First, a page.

Remember that the nymph changes to a dun on or near the bottom of the stream and
rises to the surface of the water with open wings that are sloped back near the abdomen
of the dun. They don't stand upright until they have dried but this only takes a very short
time. During the hatch, a wet fly (our emerging adult) imitation of the dun rising to the
surface of the water to dry its wings, works great.
This process is fairly simple to imitate. Remember that the duns are not hatching in the
fast water. They are hatching in the slower water which is usually pockets behind larger
rocks and boulders - not the slower water such as found in pools. The water in the
pockets is carried away by two current seams, one on each side of the obstruction or
boulder. When the duns are rising to the surface of the water, they are caught in one of
these current seams and carried downstream.
You want to try to do the same thing with your wet fly imitation. Cast it in the pocket inside
of one of the two current seam formed where the slower water of the pocket meets the
fast water coming around the boulder. Allow the current to take the fly downstream. One
way to do this, is to approach the boulders or other obstruction in the water moving
upstream, making short cast placing the fly into the inside edges of the pockets in the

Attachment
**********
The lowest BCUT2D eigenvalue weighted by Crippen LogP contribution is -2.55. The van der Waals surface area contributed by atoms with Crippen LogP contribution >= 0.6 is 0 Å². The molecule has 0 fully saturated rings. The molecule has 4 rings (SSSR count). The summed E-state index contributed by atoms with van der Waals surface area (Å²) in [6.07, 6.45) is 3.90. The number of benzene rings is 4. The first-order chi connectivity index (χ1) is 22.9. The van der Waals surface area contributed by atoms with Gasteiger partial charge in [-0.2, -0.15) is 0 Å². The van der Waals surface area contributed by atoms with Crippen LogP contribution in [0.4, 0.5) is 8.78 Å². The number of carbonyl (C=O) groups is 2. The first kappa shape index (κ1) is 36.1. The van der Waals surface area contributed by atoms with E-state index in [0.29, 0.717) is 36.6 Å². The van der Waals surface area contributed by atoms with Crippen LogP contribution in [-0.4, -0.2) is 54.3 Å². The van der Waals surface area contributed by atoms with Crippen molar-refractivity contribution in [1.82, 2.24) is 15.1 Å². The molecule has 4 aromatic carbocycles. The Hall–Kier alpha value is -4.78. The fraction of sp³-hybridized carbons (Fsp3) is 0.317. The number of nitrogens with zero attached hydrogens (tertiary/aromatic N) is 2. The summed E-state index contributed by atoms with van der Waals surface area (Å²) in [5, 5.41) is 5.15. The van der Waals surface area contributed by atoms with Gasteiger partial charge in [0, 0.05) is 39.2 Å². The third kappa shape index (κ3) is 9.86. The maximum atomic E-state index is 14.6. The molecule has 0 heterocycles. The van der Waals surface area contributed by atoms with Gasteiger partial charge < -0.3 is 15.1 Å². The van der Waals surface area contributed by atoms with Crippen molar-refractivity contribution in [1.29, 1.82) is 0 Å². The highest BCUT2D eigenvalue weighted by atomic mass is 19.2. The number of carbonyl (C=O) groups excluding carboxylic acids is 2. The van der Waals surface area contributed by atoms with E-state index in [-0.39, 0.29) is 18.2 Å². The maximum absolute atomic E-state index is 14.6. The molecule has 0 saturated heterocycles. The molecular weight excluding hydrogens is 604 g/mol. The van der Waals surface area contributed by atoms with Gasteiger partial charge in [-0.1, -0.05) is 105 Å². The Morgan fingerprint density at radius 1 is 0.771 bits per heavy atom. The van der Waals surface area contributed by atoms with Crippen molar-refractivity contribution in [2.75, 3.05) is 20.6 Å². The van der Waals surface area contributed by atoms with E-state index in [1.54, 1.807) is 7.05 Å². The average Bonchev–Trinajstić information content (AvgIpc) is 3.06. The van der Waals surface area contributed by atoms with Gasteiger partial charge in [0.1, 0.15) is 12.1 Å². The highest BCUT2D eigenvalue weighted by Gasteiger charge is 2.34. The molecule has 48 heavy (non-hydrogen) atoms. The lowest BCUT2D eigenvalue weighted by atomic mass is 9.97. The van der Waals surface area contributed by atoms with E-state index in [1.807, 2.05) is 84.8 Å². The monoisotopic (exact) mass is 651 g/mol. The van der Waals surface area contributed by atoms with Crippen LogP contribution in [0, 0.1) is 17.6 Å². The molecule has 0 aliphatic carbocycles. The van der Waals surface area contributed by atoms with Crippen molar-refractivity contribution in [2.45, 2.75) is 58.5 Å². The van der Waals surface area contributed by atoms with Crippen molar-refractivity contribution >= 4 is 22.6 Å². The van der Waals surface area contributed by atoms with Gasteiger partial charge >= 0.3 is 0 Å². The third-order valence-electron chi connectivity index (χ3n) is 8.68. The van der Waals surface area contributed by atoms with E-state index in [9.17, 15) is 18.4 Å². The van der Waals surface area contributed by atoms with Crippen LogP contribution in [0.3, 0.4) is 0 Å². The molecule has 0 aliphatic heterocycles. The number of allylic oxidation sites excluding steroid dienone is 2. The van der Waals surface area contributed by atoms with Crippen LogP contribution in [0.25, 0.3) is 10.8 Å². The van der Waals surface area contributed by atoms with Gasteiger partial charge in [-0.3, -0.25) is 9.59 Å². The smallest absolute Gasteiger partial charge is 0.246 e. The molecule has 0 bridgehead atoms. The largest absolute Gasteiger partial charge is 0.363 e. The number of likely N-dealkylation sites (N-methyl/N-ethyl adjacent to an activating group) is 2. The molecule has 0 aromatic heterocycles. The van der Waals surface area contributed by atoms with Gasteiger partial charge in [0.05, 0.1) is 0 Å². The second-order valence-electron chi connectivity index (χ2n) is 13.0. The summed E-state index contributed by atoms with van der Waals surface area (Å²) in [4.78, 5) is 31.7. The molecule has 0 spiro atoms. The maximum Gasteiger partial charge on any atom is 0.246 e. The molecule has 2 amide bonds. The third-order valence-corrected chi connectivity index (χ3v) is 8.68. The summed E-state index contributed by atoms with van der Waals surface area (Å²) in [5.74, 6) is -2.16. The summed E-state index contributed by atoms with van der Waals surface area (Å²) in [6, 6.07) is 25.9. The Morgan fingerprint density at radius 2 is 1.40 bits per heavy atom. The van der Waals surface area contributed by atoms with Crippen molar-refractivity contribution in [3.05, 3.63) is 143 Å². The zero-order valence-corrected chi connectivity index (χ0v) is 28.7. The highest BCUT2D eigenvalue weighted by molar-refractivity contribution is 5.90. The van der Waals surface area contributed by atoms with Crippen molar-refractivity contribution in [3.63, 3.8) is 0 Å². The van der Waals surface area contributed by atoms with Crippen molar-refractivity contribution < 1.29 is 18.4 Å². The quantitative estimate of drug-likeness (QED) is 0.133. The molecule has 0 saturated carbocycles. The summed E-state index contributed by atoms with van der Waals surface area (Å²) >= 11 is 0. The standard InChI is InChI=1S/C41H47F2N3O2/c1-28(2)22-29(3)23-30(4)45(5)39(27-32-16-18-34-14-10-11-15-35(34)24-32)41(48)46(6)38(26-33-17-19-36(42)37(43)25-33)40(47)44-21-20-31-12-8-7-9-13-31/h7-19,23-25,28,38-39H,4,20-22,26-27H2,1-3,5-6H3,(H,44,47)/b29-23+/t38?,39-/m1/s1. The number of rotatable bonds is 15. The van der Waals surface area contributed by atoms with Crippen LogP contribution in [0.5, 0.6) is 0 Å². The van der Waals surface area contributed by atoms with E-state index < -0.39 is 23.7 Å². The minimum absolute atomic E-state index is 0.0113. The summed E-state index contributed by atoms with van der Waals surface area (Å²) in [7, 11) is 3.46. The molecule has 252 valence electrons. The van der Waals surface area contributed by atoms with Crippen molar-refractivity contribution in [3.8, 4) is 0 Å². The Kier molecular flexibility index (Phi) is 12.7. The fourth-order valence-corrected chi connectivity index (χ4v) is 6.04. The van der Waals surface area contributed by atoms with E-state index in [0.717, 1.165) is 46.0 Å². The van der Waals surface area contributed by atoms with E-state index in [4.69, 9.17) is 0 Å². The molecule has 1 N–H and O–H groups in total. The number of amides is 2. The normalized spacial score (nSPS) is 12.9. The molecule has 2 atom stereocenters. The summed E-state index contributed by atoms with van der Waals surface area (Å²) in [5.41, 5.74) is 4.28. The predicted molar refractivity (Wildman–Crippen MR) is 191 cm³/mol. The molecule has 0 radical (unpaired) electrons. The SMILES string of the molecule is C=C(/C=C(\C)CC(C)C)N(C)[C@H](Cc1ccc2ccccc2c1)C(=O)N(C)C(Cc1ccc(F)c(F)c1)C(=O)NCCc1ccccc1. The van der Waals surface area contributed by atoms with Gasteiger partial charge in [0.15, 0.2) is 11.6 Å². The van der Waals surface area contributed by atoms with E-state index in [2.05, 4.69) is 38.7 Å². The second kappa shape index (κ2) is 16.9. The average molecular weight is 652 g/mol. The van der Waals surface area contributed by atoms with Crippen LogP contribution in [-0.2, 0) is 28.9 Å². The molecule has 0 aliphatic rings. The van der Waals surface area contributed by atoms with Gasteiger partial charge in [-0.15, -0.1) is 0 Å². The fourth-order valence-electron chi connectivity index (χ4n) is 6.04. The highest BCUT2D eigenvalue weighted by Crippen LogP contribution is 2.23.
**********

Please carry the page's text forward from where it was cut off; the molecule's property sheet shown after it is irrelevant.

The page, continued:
current seams. You would do this the same way you would fish a dry fly.
Another way, and the best way, is to make a short up and across presentation in the
pocket and allow the fly to drift downstream in the current seam. This usually requires
that you mend you line to get the fly down and to keep a drag free drift. Stay as close to
the pocket as possible and try to keep as much of your line off of the water as you can.
This helps to keep a drag free drift.
Remember, a fly should drift drag free where ever you present it - on the surface or
under the water. Don't be guilty of thinking that just because you are fishing a wet fly, that
it can be brought through the water differently than the dun would drift downstream and
rise to the surface. When the fly gets downstream from your position, stop the rod and
allow the fly to rise to the surface in the current seam. When it reaches the surface,
recast it a little upstream of your previous cast and repeat the same thing.
This is a lot like the normal way you would fish a nymph (high stickin). You just allow the
wet fly to rise to the surface before casting again. You can detect the strike by watching
the end of your fly line and leader. If it jumps, stops or makes an unusual movement, set
the hook. If they hit it when you have stopped the drift and are allowing the fly to rise to
the surface, you want have any problem detecting the strike. It will jar your rod.
Copyright 2013 James Marsh
Free Shipping Continental U. S.
100% Satisfaction Guaranteed